Warning: Some minor spoilers ahead.
It’s not too often that I read horror fiction, or even, for that matter, post-apocalyptic fiction, or zombie stories. But I had heard so many good things about The Girl with all the Gifts that I decided to go for a quick read.
I’m glad I did.
The book opens up with what seems to be an ordinary scene, but the more the scenes develop, the more you realize there is something incredibly wrong.
I loved the simple prose of the story. It tells a zombie survival story from the perspective of a few characters. Some are obvious at first glance: the grizzled veteran, the scientist willing to go to any ends to solve a puzzle, a classroom teacher, and a small girl.
But what made this book a winner for me was that these characters get fleshed out beautifully through the story. No one is exactly what they seem, and every character has levels of depth to them that is brought out in ways sometimes subtle and sometimes dramatic.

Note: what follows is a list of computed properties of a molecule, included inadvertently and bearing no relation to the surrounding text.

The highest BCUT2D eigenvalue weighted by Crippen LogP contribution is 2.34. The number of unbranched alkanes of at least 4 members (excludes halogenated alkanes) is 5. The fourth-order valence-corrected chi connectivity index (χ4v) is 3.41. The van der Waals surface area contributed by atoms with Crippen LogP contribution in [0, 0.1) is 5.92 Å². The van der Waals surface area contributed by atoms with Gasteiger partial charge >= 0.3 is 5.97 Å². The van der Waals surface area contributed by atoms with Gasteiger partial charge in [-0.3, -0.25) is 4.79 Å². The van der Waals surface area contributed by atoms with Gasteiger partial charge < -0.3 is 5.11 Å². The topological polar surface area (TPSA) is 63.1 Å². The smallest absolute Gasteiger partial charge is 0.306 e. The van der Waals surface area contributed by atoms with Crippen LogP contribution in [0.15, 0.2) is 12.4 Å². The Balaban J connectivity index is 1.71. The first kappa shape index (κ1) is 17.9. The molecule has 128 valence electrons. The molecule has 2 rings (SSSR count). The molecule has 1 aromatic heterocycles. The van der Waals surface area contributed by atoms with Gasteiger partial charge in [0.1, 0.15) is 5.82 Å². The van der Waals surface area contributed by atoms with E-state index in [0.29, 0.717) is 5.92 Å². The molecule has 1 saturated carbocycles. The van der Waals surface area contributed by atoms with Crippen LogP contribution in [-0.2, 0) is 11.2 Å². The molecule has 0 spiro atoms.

Horror works when we care about the characters, and that’s very true of this book. We are given time with each of them, connecting to them and learning more about them. This isn’t a slaughter-fest, at least not of the main characters. Instead, the tension builds gradually through the scenes, with a satisfying payoff in the end.
It’s not often that I give books five stars in my Goodreads account. I try not to too often, not because I don’t think books are good, but because I want to save the highest ratings for only the very best books. I would say something like 80-90 percent of my reading is rated at four stars.
The Girl with all the Gifts got five from me.